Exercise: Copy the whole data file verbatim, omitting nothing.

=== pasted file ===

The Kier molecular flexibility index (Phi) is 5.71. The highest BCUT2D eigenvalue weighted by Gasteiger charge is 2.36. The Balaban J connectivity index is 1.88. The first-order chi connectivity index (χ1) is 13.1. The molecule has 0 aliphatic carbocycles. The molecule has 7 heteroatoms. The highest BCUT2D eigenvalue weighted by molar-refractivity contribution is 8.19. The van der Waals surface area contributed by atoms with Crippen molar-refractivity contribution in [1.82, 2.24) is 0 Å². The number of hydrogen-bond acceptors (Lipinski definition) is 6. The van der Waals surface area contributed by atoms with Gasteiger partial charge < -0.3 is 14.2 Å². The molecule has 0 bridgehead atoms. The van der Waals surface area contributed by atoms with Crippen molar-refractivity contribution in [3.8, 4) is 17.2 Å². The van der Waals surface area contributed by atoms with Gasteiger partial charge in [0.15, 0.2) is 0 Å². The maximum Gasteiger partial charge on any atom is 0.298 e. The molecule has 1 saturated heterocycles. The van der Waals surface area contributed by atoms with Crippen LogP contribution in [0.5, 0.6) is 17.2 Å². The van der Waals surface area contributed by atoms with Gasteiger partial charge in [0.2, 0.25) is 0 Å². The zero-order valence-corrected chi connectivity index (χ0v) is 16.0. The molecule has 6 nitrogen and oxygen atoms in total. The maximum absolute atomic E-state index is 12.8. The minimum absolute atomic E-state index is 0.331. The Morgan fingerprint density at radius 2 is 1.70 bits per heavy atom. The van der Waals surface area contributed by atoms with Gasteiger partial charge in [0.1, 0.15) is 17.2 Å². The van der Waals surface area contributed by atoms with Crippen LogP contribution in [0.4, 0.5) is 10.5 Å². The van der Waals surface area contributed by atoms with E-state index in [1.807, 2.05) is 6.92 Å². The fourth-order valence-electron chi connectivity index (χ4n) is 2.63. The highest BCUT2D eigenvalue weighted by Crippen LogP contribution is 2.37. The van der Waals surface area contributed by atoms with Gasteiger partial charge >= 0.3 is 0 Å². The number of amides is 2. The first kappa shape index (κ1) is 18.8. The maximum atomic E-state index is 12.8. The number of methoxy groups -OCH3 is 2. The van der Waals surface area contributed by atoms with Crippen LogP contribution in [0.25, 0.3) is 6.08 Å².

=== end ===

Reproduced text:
The Kier molecular flexibility index (Phi) is 5.71. The highest BCUT2D eigenvalue weighted by Gasteiger charge is 2.36. The Balaban J connectivity index is 1.88. The first-order chi connectivity index (χ1) is 13.1. The molecule has 0 aliphatic carbocycles. The molecule has 7 heteroatoms. The highest BCUT2D eigenvalue weighted by molar-refractivity contribution is 8.19. The van der Waals surface area contributed by atoms with Crippen molar-refractivity contribution in [1.82, 2.24) is 0 Å². The number of hydrogen-bond acceptors (Lipinski definition) is 6. The van der Waals surface area contributed by atoms with Gasteiger partial charge < -0.3 is 14.2 Å². The molecule has 0 bridgehead atoms. The van der Waals surface area contributed by atoms with Crippen molar-refractivity contribution in [3.8, 4) is 17.2 Å². The van der Waals surface area contributed by atoms with Gasteiger partial charge in [0.15, 0.2) is 0 Å². The maximum Gasteiger partial charge on any atom is 0.298 e. The molecule has 1 saturated heterocycles. The van der Waals surface area contributed by atoms with Crippen LogP contribution in [0.5, 0.6) is 17.2 Å². The van der Waals surface area contributed by atoms with Gasteiger partial charge in [0.2, 0.25) is 0 Å². The zero-order valence-corrected chi connectivity index (χ0v) is 16.0. The molecule has 6 nitrogen and oxygen atoms in total. The maximum absolute atomic E-state index is 12.8. The minimum absolute atomic E-state index is 0.331. The Morgan fingerprint density at radius 2 is 1.70 bits per heavy atom. The van der Waals surface area contributed by atoms with Gasteiger partial charge in [0.1, 0.15) is 17.2 Å². The van der Waals surface area contributed by atoms with Crippen LogP contribution in [0.4, 0.5) is 10.5 Å². The van der Waals surface area contributed by atoms with E-state index in [1.807, 2.05) is 6.92 Å². The fourth-order valence-electron chi connectivity index (χ4n) is 2.63. The highest BCUT2D eigenvalue weighted by Crippen LogP contribution is 2.37. The van der Waals surface area contributed by atoms with Gasteiger partial charge >= 0.3 is 0 Å². The number of amides is 2. The first kappa shape index (κ1) is 18.8. The maximum atomic E-state index is 12.8. The number of methoxy groups -OCH3 is 2. The van der Waals surface area contributed by atoms with Crippen LogP contribution in [0.25, 0.3) is 6.08 Å².